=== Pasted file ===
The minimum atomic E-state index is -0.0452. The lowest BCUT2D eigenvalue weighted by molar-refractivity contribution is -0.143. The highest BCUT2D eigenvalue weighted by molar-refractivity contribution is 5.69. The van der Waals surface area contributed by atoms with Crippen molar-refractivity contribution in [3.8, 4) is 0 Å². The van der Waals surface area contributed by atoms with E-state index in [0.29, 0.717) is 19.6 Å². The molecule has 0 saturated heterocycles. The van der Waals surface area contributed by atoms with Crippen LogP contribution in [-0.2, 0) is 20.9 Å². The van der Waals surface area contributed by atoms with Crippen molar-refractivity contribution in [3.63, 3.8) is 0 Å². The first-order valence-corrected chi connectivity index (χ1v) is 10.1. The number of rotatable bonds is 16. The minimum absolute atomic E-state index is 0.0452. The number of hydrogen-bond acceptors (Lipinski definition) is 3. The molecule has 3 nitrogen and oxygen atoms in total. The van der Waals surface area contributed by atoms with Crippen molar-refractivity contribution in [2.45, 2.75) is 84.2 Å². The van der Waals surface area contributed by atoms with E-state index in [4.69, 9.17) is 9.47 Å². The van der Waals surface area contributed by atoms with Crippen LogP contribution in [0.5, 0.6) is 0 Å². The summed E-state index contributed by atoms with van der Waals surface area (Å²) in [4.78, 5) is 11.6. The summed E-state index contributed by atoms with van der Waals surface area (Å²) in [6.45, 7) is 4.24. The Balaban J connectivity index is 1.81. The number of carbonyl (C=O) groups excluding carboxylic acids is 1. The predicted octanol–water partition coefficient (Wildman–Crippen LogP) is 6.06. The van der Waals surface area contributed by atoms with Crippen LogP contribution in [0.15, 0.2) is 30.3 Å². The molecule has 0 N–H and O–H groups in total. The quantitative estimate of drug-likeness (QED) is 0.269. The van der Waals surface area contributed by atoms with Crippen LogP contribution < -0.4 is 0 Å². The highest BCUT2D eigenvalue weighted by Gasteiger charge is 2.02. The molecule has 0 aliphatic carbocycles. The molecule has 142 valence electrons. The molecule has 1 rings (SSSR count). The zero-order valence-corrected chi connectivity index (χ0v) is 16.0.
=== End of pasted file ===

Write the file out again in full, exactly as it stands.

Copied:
The minimum atomic E-state index is -0.0452. The lowest BCUT2D eigenvalue weighted by molar-refractivity contribution is -0.143. The highest BCUT2D eigenvalue weighted by molar-refractivity contribution is 5.69. The van der Waals surface area contributed by atoms with Crippen molar-refractivity contribution in [3.8, 4) is 0 Å². The van der Waals surface area contributed by atoms with E-state index in [0.29, 0.717) is 19.6 Å². The molecule has 0 saturated heterocycles. The van der Waals surface area contributed by atoms with Crippen LogP contribution in [-0.2, 0) is 20.9 Å². The van der Waals surface area contributed by atoms with Crippen molar-refractivity contribution in [3.63, 3.8) is 0 Å². The first-order valence-corrected chi connectivity index (χ1v) is 10.1. The number of rotatable bonds is 16. The minimum absolute atomic E-state index is 0.0452. The number of hydrogen-bond acceptors (Lipinski definition) is 3. The molecule has 3 nitrogen and oxygen atoms in total. The van der Waals surface area contributed by atoms with Crippen molar-refractivity contribution in [2.45, 2.75) is 84.2 Å². The van der Waals surface area contributed by atoms with E-state index in [4.69, 9.17) is 9.47 Å². The van der Waals surface area contributed by atoms with Crippen LogP contribution in [0.5, 0.6) is 0 Å². The summed E-state index contributed by atoms with van der Waals surface area (Å²) in [4.78, 5) is 11.6. The summed E-state index contributed by atoms with van der Waals surface area (Å²) in [6.45, 7) is 4.24. The Balaban J connectivity index is 1.81. The number of carbonyl (C=O) groups excluding carboxylic acids is 1. The predicted octanol–water partition coefficient (Wildman–Crippen LogP) is 6.06. The van der Waals surface area contributed by atoms with Crippen LogP contribution in [0.15, 0.2) is 30.3 Å². The molecule has 0 N–H and O–H groups in total. The quantitative estimate of drug-likeness (QED) is 0.269. The van der Waals surface area contributed by atoms with Crippen LogP contribution < -0.4 is 0 Å². The highest BCUT2D eigenvalue weighted by Gasteiger charge is 2.02. The molecule has 0 aliphatic carbocycles. The molecule has 142 valence electrons. The molecule has 1 rings (SSSR count). The zero-order valence-corrected chi connectivity index (χ0v) is 16.0.